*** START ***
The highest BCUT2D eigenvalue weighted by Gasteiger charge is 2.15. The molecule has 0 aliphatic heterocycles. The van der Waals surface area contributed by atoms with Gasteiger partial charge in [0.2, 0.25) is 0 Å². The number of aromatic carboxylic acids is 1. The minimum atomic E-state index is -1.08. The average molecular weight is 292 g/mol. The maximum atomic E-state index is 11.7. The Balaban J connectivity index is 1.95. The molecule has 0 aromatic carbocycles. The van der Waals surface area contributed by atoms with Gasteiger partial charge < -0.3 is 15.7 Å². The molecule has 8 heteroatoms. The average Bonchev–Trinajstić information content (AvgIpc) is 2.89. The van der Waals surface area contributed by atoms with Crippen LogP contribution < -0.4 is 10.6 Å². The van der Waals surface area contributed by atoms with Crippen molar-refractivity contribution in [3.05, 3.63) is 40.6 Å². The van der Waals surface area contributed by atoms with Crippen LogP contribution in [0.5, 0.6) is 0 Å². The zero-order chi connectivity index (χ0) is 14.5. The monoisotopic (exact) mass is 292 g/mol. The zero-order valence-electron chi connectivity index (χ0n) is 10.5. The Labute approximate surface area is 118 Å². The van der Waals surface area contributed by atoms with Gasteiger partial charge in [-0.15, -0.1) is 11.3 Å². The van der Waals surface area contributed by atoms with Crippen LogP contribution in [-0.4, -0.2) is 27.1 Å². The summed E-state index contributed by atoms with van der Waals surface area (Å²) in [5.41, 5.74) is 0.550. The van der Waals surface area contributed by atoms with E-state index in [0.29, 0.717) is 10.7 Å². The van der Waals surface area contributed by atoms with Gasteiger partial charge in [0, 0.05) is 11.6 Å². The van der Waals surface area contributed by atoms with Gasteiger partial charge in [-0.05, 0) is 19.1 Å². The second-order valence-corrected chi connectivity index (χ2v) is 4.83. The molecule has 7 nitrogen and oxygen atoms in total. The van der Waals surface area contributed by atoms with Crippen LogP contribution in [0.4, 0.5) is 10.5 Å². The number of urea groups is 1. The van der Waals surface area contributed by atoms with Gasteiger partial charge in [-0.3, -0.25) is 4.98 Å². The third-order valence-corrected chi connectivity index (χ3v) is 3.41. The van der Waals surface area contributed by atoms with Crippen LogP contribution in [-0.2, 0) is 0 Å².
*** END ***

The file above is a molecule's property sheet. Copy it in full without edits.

The highest BCUT2D eigenvalue weighted by Gasteiger charge is 2.15. The molecule has 0 aliphatic heterocycles. The van der Waals surface area contributed by atoms with Gasteiger partial charge in [0.2, 0.25) is 0 Å². The number of aromatic carboxylic acids is 1. The minimum atomic E-state index is -1.08. The average molecular weight is 292 g/mol. The maximum atomic E-state index is 11.7. The Balaban J connectivity index is 1.95. The molecule has 0 aromatic carbocycles. The van der Waals surface area contributed by atoms with Gasteiger partial charge < -0.3 is 15.7 Å². The molecule has 8 heteroatoms. The average Bonchev–Trinajstić information content (AvgIpc) is 2.89. The van der Waals surface area contributed by atoms with Crippen LogP contribution < -0.4 is 10.6 Å². The van der Waals surface area contributed by atoms with Crippen molar-refractivity contribution in [3.05, 3.63) is 40.6 Å². The van der Waals surface area contributed by atoms with Crippen LogP contribution in [0.5, 0.6) is 0 Å². The zero-order chi connectivity index (χ0) is 14.5. The monoisotopic (exact) mass is 292 g/mol. The zero-order valence-electron chi connectivity index (χ0n) is 10.5. The Labute approximate surface area is 118 Å². The van der Waals surface area contributed by atoms with Gasteiger partial charge in [-0.15, -0.1) is 11.3 Å². The van der Waals surface area contributed by atoms with Crippen LogP contribution in [-0.4, -0.2) is 27.1 Å². The summed E-state index contributed by atoms with van der Waals surface area (Å²) in [5.41, 5.74) is 0.550. The van der Waals surface area contributed by atoms with E-state index in [0.29, 0.717) is 10.7 Å². The van der Waals surface area contributed by atoms with Gasteiger partial charge in [0, 0.05) is 11.6 Å². The van der Waals surface area contributed by atoms with Gasteiger partial charge in [-0.05, 0) is 19.1 Å². The second-order valence-corrected chi connectivity index (χ2v) is 4.83. The molecule has 7 nitrogen and oxygen atoms in total. The van der Waals surface area contributed by atoms with Crippen LogP contribution in [0.4, 0.5) is 10.5 Å². The number of urea groups is 1. The van der Waals surface area contributed by atoms with Gasteiger partial charge in [-0.3, -0.25) is 4.98 Å². The third-order valence-corrected chi connectivity index (χ3v) is 3.41. The van der Waals surface area contributed by atoms with Crippen LogP contribution in [-0.2, 0) is 0 Å².